Theological systems that reject the eternal security of the believer find motivation for outward deeds in earning or keeping one’s salvation. Lives are spent doing good deeds in hopes that they can merit the favor of God. But for those whose confidence rests in God’s saving power alone, we go forth serving Christ with joy and confidence. If our service goes unnoticed, we don’t care because we know God sees it and we serve to please Him.
I ask, then, has God rejected his people? By no means! – Romans 11:1
The fear of rejection is perhaps one of the more influential considerations in our decision making. The choices we make, the conversations we choose to have or avoid, the way we spend our money; many times, these decisions are guided by our desire to avoid being rejected by others. The desire for a lasting acceptance seems an innate characteristic of humanity. If we are fortunate enough to somehow make it as part of the “in” group, the inner circle, we often take whatever steps we deem necessary to remain as such. To be numbered among the people of God is the best inner circle there could be, the most glorious collection of people there has ever been. To be a sinner saved by the grace of God alone through the atonement set forth in Christ is to be truly blessed, and so it begs the question: can one ever go from being part of the people of God to being separate from the people of God? There have been erroneous systems of Christianity throughout the centuries that have argued it is indeed possible to lose one’s salvation. A sacramental Roman Catholicism argues for the necessity of works to maintain one’s place within the family of God. An Arminian Protestantism denies the Reformed doctrine of eternal security. Both theological systems fly directly in the face of Scripture’s assertion that once numbered among the people of God, there is nothing that could ever remove you. Yet it begs one final question though: could God Himself remove you? Again, the Scriptures are clear: by no means!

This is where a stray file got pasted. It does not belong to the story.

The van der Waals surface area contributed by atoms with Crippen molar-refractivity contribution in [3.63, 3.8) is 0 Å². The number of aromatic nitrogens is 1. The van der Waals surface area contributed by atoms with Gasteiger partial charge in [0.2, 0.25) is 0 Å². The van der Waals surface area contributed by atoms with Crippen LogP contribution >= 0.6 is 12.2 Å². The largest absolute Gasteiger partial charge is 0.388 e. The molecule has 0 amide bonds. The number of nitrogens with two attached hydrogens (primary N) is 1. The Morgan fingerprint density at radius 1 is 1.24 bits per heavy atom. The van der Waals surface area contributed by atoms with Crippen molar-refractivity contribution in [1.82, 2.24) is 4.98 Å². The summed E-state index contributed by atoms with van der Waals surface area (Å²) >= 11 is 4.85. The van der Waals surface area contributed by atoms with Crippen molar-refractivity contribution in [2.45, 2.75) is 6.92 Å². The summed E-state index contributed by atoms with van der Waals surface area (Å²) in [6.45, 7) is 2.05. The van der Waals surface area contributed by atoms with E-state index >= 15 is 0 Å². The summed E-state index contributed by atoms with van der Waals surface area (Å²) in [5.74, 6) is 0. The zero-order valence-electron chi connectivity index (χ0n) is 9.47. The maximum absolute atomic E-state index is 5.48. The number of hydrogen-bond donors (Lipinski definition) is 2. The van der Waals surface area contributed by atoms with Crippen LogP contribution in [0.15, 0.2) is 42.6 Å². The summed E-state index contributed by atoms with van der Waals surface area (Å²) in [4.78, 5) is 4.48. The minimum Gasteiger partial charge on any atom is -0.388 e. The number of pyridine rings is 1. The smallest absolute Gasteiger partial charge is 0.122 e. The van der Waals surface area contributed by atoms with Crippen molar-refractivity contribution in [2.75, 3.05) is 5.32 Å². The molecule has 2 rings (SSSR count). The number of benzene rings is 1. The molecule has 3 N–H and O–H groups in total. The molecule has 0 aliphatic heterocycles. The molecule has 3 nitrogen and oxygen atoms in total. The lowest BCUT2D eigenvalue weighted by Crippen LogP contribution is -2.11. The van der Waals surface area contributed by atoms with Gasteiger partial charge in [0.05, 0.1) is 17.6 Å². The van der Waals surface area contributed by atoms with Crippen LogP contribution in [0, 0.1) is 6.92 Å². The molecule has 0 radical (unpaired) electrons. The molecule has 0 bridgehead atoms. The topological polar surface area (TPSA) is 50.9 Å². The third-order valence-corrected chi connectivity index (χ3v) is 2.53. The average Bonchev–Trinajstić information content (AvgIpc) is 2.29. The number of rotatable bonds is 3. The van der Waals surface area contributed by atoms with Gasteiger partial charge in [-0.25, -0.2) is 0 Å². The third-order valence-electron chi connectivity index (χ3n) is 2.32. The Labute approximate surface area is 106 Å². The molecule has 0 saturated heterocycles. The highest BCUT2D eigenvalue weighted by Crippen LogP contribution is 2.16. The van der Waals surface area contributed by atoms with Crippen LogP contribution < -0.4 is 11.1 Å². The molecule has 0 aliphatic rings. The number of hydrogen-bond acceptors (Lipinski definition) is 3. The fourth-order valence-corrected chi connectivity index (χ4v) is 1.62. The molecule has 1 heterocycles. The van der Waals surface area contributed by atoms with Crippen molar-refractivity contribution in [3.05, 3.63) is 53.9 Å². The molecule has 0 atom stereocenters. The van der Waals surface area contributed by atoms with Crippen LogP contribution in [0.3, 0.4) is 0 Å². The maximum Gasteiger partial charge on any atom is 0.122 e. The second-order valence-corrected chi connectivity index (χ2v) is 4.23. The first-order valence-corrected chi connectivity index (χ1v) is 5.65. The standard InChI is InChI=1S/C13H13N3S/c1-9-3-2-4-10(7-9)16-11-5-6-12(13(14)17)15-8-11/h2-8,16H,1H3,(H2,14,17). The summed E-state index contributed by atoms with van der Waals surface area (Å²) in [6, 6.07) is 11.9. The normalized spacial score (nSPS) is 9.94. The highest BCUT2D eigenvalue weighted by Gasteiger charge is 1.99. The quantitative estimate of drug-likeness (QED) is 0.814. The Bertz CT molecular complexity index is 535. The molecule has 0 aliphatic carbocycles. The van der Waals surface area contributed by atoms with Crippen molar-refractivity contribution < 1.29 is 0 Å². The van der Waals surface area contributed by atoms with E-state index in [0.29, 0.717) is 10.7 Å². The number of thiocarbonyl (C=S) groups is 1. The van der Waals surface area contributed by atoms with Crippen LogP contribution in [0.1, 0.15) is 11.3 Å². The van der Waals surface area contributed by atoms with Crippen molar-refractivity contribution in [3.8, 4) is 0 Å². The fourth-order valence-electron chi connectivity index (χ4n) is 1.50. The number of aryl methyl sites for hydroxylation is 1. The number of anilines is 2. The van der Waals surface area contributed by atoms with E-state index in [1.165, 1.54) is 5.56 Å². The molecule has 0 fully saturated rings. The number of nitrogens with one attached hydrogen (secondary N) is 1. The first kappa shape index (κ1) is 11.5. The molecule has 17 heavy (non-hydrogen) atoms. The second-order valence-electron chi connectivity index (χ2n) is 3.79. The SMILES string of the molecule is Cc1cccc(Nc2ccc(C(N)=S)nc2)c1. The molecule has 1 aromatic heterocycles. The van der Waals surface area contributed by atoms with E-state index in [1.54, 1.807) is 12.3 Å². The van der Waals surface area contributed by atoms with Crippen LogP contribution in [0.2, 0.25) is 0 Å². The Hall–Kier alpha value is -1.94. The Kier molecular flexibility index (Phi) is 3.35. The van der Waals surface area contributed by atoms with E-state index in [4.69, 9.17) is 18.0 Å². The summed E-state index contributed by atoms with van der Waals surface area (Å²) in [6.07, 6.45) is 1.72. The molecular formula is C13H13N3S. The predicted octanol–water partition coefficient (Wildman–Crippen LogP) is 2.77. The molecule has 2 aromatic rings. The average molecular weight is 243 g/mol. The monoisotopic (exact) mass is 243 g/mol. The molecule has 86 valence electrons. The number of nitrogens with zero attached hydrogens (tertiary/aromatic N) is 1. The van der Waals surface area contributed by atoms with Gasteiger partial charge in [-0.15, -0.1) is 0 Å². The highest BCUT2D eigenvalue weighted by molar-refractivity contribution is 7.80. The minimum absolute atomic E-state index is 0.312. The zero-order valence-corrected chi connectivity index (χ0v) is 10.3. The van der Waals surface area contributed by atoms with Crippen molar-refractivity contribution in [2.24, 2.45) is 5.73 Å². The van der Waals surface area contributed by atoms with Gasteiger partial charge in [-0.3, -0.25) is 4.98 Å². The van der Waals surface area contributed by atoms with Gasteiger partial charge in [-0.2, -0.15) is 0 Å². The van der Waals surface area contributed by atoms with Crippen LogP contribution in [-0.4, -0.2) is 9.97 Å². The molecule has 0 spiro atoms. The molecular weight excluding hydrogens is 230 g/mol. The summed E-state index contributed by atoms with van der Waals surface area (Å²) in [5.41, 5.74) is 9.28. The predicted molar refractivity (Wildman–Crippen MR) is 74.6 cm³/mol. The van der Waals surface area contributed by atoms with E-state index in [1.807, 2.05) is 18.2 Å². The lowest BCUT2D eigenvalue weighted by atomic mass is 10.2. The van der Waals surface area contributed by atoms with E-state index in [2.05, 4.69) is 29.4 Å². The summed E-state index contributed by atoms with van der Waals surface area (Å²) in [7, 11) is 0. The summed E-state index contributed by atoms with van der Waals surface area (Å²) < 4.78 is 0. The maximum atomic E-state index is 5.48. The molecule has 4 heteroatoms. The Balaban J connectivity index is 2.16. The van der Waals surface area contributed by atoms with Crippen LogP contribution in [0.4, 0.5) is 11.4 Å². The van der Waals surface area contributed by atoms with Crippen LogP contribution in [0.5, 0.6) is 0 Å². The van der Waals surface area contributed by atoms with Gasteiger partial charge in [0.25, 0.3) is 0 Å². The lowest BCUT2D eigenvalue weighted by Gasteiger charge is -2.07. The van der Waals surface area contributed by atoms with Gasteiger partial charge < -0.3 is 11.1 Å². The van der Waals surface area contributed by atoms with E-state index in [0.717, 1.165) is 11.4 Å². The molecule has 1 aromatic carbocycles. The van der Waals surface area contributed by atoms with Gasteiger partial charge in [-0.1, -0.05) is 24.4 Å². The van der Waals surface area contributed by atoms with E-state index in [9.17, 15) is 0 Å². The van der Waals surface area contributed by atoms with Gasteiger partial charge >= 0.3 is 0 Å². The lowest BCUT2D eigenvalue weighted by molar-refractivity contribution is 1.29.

Books have been written to prove this point from Scripture, so we’ll forego a lengthy discussion on proving this point. We’ll simply echo what Paul says in Romans 8: those whom God predestines, he also calls, justifies, and glorifies. Salvation is entirely of God from beginning to end. Or perhaps more poignantly, once we have been united to Christ by faith, we cannot be disunited, and our sins, both past and future, are covered by His blood.